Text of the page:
Just to clarify, most clinical depression is a type of bipolar. It may not be the type that gets the more extreme highs and lows (the manic variety) but most tends to be bipolar. Putting "even" before bipolar is an interesting way to phrase things. Also, psychiatric disorders are pretty serious, like most forms of cancer. Interestingly, cancer is actually more environmentally influenced than psychiatric disorders, yet the same stigma is not there.

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MTal
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Re: coping with depression before law school starts

Postby MTal » Sun Aug 21, 2011 1:42 pm

...

Megan170
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Re: coping with depression before law school starts

Postby Megan170 » Sun Aug 21, 2011 1:45 pm

MTal wrote:
Nightrunner wrote:Look - I'm not going to say this again. Subsequent off-topic posts in this thread will result in a vacation from TLS.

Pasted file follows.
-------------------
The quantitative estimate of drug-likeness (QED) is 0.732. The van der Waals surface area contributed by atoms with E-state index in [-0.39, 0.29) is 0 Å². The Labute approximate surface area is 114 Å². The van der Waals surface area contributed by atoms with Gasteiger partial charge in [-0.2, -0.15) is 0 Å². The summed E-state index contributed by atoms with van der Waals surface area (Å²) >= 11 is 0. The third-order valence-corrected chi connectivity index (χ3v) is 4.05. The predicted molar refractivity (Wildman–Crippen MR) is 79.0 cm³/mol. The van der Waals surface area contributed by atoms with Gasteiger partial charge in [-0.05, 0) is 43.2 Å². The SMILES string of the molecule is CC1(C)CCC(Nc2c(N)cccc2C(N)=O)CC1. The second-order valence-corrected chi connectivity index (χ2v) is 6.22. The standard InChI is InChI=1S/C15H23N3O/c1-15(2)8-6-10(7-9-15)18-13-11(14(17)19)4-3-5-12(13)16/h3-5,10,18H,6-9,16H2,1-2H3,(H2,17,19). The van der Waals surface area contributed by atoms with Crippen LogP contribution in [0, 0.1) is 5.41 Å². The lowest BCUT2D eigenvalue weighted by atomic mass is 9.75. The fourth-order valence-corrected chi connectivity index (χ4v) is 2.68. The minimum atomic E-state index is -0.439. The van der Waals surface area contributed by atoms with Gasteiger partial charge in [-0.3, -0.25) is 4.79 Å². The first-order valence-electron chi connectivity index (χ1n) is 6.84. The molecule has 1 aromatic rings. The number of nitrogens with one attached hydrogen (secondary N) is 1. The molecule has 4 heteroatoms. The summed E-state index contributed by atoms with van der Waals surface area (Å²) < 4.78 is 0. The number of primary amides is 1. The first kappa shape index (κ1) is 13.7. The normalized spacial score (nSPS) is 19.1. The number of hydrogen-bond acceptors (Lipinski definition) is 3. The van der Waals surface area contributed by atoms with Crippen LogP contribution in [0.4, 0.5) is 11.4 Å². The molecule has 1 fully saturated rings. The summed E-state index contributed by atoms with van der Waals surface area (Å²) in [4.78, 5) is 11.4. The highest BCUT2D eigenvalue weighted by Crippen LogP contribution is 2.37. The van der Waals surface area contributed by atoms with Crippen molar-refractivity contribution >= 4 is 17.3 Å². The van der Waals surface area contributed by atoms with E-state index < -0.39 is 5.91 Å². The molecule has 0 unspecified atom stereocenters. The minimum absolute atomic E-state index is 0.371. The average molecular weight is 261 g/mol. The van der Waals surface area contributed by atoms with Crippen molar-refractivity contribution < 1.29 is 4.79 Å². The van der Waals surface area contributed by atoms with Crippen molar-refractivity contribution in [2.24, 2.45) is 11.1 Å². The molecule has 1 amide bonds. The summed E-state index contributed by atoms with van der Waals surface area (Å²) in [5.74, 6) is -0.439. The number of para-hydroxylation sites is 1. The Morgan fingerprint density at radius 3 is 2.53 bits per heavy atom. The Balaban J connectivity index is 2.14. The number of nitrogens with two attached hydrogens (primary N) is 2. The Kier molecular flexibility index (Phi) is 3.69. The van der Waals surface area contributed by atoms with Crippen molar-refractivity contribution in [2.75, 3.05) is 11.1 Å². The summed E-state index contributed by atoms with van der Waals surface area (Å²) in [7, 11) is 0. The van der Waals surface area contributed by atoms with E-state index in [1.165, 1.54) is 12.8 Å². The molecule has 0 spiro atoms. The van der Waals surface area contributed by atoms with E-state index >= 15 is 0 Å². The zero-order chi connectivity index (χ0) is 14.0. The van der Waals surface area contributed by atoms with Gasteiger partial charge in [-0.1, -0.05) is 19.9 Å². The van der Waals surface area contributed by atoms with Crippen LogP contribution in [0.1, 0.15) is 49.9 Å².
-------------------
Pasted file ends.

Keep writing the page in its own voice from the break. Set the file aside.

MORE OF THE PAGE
Yeah, you guys better do what NightRunner says! He is one tough badass!


LoL, yeah, he would appear to be. I think we're still talking about depression, though, and coping with it. Depression is chronic, if it's clinical, so for most folks it doesn't just go away, only occur at one time in one's life (hence, I'd ask for a little leeway on the "before" part of this post title :-))

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vanwinkle
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Re: coping with depression before law school starts

Postby vanwinkle » Sun Aug 21, 2011 2:10 pm

Megan170 wrote:
MTal wrote:
Nightrunner wrote:Look - I'm not going to say this again. Subsequent off-topic posts in this thread will result in a vacation from TLS.


Yeah, you guys better do what NightRunner says! He is one tough badass!


LoL, yeah, he would appear to be.

Both tempbanned. When a mod says stay on-topic, stay on-topic. Doesn't matter which of us it is.